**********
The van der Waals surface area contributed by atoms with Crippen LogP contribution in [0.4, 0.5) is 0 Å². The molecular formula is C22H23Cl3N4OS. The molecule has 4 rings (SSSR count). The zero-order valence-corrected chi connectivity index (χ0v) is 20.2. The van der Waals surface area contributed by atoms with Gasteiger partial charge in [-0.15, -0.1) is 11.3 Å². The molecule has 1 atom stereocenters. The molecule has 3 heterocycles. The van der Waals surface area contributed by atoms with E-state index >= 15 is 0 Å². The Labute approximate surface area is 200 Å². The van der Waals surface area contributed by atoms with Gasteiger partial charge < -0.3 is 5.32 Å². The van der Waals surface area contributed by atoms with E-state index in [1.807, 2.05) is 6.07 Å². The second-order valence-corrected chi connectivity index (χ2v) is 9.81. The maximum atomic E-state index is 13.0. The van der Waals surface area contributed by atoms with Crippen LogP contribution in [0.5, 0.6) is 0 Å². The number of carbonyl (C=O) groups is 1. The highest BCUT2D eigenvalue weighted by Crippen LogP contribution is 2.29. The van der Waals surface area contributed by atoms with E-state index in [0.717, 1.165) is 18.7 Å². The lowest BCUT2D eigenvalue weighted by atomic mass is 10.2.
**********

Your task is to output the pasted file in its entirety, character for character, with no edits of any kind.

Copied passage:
The van der Waals surface area contributed by atoms with Crippen LogP contribution in [0.4, 0.5) is 0 Å². The molecular formula is C22H23Cl3N4OS. The molecule has 4 rings (SSSR count). The zero-order valence-corrected chi connectivity index (χ0v) is 20.2. The van der Waals surface area contributed by atoms with Gasteiger partial charge in [-0.15, -0.1) is 11.3 Å². The molecule has 1 atom stereocenters. The molecule has 3 heterocycles. The van der Waals surface area contributed by atoms with E-state index >= 15 is 0 Å². The Labute approximate surface area is 200 Å². The van der Waals surface area contributed by atoms with Gasteiger partial charge < -0.3 is 5.32 Å². The van der Waals surface area contributed by atoms with E-state index in [1.807, 2.05) is 6.07 Å². The second-order valence-corrected chi connectivity index (χ2v) is 9.81. The maximum atomic E-state index is 13.0. The van der Waals surface area contributed by atoms with Crippen LogP contribution in [0.5, 0.6) is 0 Å². The number of carbonyl (C=O) groups is 1. The highest BCUT2D eigenvalue weighted by Crippen LogP contribution is 2.29. The van der Waals surface area contributed by atoms with E-state index in [0.717, 1.165) is 18.7 Å². The lowest BCUT2D eigenvalue weighted by atomic mass is 10.2.